Mid-Life Cycling

Mid-Life Cycling

28 June 2019

Sold--By Mistake

A onetime cycling buddy, Lewis, had his bike sold out from under him.  He didn't realize what had happened until several years later.

It's not that he was stupid or gave up riding.  He'd joined the Navy and was sent to far-flung locales.  He was in one of those places when his term of enlistment was about to end, and he signed up for another.  Four years later, he re-upped again.

All told, Lewis stayed in the Navy long enough to retire from it.  He said that, in a way, he couldn't really blame his family for selling his Frejus track bike--all-chrome, with blue decals that looked like stained-glass windows--because they really didn't know when he'd be back.  Even though he found other rides, and would eventually have a custom frame built for him, he missed that Frejus.  "It was the first really nice bike I had," he recalled.

The only thing that really upset him, he said, was that his parents sold the bike for $25.  Even in those days, that was a bargain price for a high-end bike that was in good shape.  "They didn't know any better," he explained.  "To them, a bike was a bike, and they were happy to get that much money for a used bike."

I hadn't thought about Lewis in a long time, until I heard about Allan Steinmetz of Newton, Massachusetts. Like Lewis' parents,  he sold a bike that had great meaning to another member of his family.  The bike, a Motobecane Grand Touring from the 1969-early 1973 era.  I say that from my knowledge of Motobecanes and looking at catalogue scans of that era.  Also, Steinmetz says it was new his father-in-law gave it to his wife "more than 45 years ago," when she was 16.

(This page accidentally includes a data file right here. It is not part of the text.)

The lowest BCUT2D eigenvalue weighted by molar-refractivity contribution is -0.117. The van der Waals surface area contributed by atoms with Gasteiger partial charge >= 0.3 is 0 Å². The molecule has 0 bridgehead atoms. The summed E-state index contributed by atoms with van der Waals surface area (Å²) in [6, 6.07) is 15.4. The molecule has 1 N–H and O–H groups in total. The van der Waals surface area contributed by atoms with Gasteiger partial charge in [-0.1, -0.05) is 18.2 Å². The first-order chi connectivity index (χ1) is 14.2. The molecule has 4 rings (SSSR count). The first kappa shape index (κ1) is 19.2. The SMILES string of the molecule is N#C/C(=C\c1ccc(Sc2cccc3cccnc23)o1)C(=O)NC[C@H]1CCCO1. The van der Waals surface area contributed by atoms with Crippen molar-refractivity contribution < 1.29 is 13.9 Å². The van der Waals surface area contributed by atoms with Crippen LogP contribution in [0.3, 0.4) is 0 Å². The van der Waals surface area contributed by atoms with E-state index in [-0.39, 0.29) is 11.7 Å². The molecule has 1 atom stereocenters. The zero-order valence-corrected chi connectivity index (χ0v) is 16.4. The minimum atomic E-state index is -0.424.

He didn't say how much he got for the bike. But whatever it was, I'm sure it won't make his wife happy.  Her father was a Holocaust survivor and "made it a priority to give his family the very best."  Now, most of us wouldn't say the bike was "the very best," but it certainly was a very good touring bike for its time.  The frame was made from 1020, a carbon steel used in French bikes that weren't built from name-brand tubing like Vitus, Reynolds or Columbus.  That long-cage Huret Allvit rear derailleur is certainly a time capsule, as are the Huret levers that could be used to paddle canoes in a pinch. 

If I saw the bike in a garage sale, three things about it would tempt me:  the frame's long touring geometry, the Ideale 80 saddle and, best of all, the Stronglight 49D cranks.

Anyway, Steinmetz is pleading with the bike's buyer to return it.  "I can't win," he lamented.  "The only thing I can win is by getting this bike back."  His wife wanted to "give the bike to our granddaughter one day, which I didn't know," he said.

In a way, I could understand how and why Lewis' parents sold his bike.  But I wonder how Steinmetz could have "accidentally" sold a bike which, he surely knew, had so much meaning for his wife, whether or not she actually rode it.


  1. I hope he finds his wife's bicycle, and she can forgive him. I will give him credit for trying to correct his mistake, which is honorable.

  2. Virgil--I agree with everything you say. I like the guy for trying to fix his mistake, but I could also understand if his wife is angry!